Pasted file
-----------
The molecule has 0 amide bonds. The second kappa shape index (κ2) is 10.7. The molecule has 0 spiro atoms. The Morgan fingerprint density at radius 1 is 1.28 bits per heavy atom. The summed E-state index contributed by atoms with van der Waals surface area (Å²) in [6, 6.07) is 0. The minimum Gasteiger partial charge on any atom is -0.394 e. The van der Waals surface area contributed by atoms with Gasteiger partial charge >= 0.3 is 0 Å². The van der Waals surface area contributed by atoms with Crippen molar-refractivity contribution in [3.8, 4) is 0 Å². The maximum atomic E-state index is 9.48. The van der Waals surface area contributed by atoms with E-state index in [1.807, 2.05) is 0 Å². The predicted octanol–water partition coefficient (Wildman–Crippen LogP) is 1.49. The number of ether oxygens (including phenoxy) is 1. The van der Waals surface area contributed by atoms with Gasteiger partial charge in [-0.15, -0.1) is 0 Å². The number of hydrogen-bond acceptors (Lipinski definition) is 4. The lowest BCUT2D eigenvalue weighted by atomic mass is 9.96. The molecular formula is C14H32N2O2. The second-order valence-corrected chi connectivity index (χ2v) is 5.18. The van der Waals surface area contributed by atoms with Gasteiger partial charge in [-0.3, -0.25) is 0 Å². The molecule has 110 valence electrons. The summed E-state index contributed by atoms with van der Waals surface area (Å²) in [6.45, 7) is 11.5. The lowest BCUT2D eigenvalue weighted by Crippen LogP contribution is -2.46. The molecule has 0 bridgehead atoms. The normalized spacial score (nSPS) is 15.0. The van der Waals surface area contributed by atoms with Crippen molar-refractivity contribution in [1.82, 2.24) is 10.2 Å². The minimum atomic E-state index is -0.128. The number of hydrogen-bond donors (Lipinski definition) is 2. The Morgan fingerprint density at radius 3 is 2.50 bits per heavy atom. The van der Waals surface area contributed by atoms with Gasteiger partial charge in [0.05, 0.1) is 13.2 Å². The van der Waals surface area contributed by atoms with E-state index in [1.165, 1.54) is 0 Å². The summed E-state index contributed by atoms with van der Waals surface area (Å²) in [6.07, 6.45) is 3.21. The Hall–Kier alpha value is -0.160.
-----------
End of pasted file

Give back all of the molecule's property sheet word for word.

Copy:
The molecule has 0 amide bonds. The second kappa shape index (κ2) is 10.7. The molecule has 0 spiro atoms. The Morgan fingerprint density at radius 1 is 1.28 bits per heavy atom. The summed E-state index contributed by atoms with van der Waals surface area (Å²) in [6, 6.07) is 0. The minimum Gasteiger partial charge on any atom is -0.394 e. The van der Waals surface area contributed by atoms with Gasteiger partial charge >= 0.3 is 0 Å². The van der Waals surface area contributed by atoms with Crippen molar-refractivity contribution in [3.8, 4) is 0 Å². The maximum atomic E-state index is 9.48. The van der Waals surface area contributed by atoms with E-state index in [1.807, 2.05) is 0 Å². The predicted octanol–water partition coefficient (Wildman–Crippen LogP) is 1.49. The number of ether oxygens (including phenoxy) is 1. The van der Waals surface area contributed by atoms with Gasteiger partial charge in [-0.15, -0.1) is 0 Å². The number of hydrogen-bond acceptors (Lipinski definition) is 4. The lowest BCUT2D eigenvalue weighted by atomic mass is 9.96. The molecular formula is C14H32N2O2. The second-order valence-corrected chi connectivity index (χ2v) is 5.18. The van der Waals surface area contributed by atoms with Gasteiger partial charge in [-0.3, -0.25) is 0 Å². The molecule has 110 valence electrons. The summed E-state index contributed by atoms with van der Waals surface area (Å²) in [6.45, 7) is 11.5. The lowest BCUT2D eigenvalue weighted by Crippen LogP contribution is -2.46. The molecule has 0 bridgehead atoms. The normalized spacial score (nSPS) is 15.0. The van der Waals surface area contributed by atoms with Crippen molar-refractivity contribution in [1.82, 2.24) is 10.2 Å². The minimum atomic E-state index is -0.128. The number of hydrogen-bond donors (Lipinski definition) is 2. The Morgan fingerprint density at radius 3 is 2.50 bits per heavy atom. The van der Waals surface area contributed by atoms with Gasteiger partial charge in [0.05, 0.1) is 13.2 Å². The van der Waals surface area contributed by atoms with E-state index in [1.165, 1.54) is 0 Å². The summed E-state index contributed by atoms with van der Waals surface area (Å²) in [6.07, 6.45) is 3.21. The Hall–Kier alpha value is -0.160.